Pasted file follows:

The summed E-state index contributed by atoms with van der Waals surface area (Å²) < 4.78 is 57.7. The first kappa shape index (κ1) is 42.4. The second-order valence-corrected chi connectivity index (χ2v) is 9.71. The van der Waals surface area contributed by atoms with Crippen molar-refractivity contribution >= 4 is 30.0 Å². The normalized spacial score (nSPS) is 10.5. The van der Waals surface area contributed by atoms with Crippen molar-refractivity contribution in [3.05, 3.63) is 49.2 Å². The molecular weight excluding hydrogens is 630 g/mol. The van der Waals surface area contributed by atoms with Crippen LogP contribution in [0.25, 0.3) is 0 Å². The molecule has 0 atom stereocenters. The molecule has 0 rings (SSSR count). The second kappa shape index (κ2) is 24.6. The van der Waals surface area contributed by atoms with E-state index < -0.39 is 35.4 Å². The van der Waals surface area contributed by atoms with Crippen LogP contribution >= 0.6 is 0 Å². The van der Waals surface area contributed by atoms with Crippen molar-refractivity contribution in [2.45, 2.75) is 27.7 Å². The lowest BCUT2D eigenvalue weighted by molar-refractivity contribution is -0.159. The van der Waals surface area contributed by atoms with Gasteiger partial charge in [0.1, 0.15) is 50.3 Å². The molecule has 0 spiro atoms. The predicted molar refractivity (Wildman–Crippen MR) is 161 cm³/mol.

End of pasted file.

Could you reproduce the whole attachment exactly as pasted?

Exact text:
The summed E-state index contributed by atoms with van der Waals surface area (Å²) < 4.78 is 57.7. The first kappa shape index (κ1) is 42.4. The second-order valence-corrected chi connectivity index (χ2v) is 9.71. The van der Waals surface area contributed by atoms with Crippen molar-refractivity contribution >= 4 is 30.0 Å². The normalized spacial score (nSPS) is 10.5. The van der Waals surface area contributed by atoms with Crippen molar-refractivity contribution in [3.05, 3.63) is 49.2 Å². The molecular weight excluding hydrogens is 630 g/mol. The van der Waals surface area contributed by atoms with Crippen LogP contribution in [0.25, 0.3) is 0 Å². The molecule has 0 atom stereocenters. The molecule has 0 rings (SSSR count). The second kappa shape index (κ2) is 24.6. The van der Waals surface area contributed by atoms with E-state index < -0.39 is 35.4 Å². The van der Waals surface area contributed by atoms with Crippen LogP contribution >= 0.6 is 0 Å². The van der Waals surface area contributed by atoms with Crippen molar-refractivity contribution in [2.45, 2.75) is 27.7 Å². The lowest BCUT2D eigenvalue weighted by molar-refractivity contribution is -0.159. The van der Waals surface area contributed by atoms with Gasteiger partial charge in [0.1, 0.15) is 50.3 Å². The molecule has 0 spiro atoms. The predicted molar refractivity (Wildman–Crippen MR) is 161 cm³/mol.